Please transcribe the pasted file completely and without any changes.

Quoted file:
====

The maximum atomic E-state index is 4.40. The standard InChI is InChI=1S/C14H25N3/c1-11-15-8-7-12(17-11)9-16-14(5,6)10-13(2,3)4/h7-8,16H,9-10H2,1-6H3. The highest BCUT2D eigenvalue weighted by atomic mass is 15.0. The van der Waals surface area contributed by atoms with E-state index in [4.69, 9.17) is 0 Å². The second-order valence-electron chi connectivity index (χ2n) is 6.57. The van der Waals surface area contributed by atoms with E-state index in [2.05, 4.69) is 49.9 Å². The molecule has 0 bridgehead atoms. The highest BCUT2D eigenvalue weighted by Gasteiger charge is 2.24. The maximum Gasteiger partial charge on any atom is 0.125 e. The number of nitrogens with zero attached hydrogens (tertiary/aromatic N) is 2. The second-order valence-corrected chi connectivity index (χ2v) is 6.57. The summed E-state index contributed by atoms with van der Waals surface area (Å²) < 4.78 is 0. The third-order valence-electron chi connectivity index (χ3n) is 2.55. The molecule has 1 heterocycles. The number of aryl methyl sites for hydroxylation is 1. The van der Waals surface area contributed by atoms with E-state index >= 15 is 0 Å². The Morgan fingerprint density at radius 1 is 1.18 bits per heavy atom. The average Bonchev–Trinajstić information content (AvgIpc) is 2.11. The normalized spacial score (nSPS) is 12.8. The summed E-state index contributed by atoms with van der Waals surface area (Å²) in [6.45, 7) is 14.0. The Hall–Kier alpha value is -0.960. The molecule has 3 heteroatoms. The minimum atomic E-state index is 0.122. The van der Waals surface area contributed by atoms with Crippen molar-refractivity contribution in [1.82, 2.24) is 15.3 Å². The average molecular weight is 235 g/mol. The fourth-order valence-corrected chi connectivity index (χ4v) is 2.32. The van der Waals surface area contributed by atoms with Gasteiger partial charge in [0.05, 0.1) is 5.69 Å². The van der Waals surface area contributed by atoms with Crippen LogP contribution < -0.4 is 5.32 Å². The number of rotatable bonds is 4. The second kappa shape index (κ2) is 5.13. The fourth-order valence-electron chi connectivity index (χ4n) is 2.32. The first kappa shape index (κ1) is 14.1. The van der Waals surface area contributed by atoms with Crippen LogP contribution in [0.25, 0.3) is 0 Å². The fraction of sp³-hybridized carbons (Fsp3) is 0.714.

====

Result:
The maximum atomic E-state index is 4.40. The standard InChI is InChI=1S/C14H25N3/c1-11-15-8-7-12(17-11)9-16-14(5,6)10-13(2,3)4/h7-8,16H,9-10H2,1-6H3. The highest BCUT2D eigenvalue weighted by atomic mass is 15.0. The van der Waals surface area contributed by atoms with E-state index in [4.69, 9.17) is 0 Å². The second-order valence-electron chi connectivity index (χ2n) is 6.57. The van der Waals surface area contributed by atoms with E-state index in [2.05, 4.69) is 49.9 Å². The molecule has 0 bridgehead atoms. The highest BCUT2D eigenvalue weighted by Gasteiger charge is 2.24. The maximum Gasteiger partial charge on any atom is 0.125 e. The number of nitrogens with zero attached hydrogens (tertiary/aromatic N) is 2. The second-order valence-corrected chi connectivity index (χ2v) is 6.57. The summed E-state index contributed by atoms with van der Waals surface area (Å²) < 4.78 is 0. The third-order valence-electron chi connectivity index (χ3n) is 2.55. The molecule has 1 heterocycles. The number of aryl methyl sites for hydroxylation is 1. The van der Waals surface area contributed by atoms with E-state index >= 15 is 0 Å². The Morgan fingerprint density at radius 1 is 1.18 bits per heavy atom. The average Bonchev–Trinajstić information content (AvgIpc) is 2.11. The normalized spacial score (nSPS) is 12.8. The summed E-state index contributed by atoms with van der Waals surface area (Å²) in [6.45, 7) is 14.0. The Hall–Kier alpha value is -0.960. The molecule has 3 heteroatoms. The minimum atomic E-state index is 0.122. The van der Waals surface area contributed by atoms with Crippen molar-refractivity contribution in [1.82, 2.24) is 15.3 Å². The average molecular weight is 235 g/mol. The fourth-order valence-corrected chi connectivity index (χ4v) is 2.32. The van der Waals surface area contributed by atoms with Gasteiger partial charge in [0.05, 0.1) is 5.69 Å². The van der Waals surface area contributed by atoms with Crippen LogP contribution < -0.4 is 5.32 Å². The number of rotatable bonds is 4. The second kappa shape index (κ2) is 5.13. The fourth-order valence-electron chi connectivity index (χ4n) is 2.32. The first kappa shape index (κ1) is 14.1. The van der Waals surface area contributed by atoms with Crippen LogP contribution in [0.25, 0.3) is 0 Å². The fraction of sp³-hybridized carbons (Fsp3) is 0.714.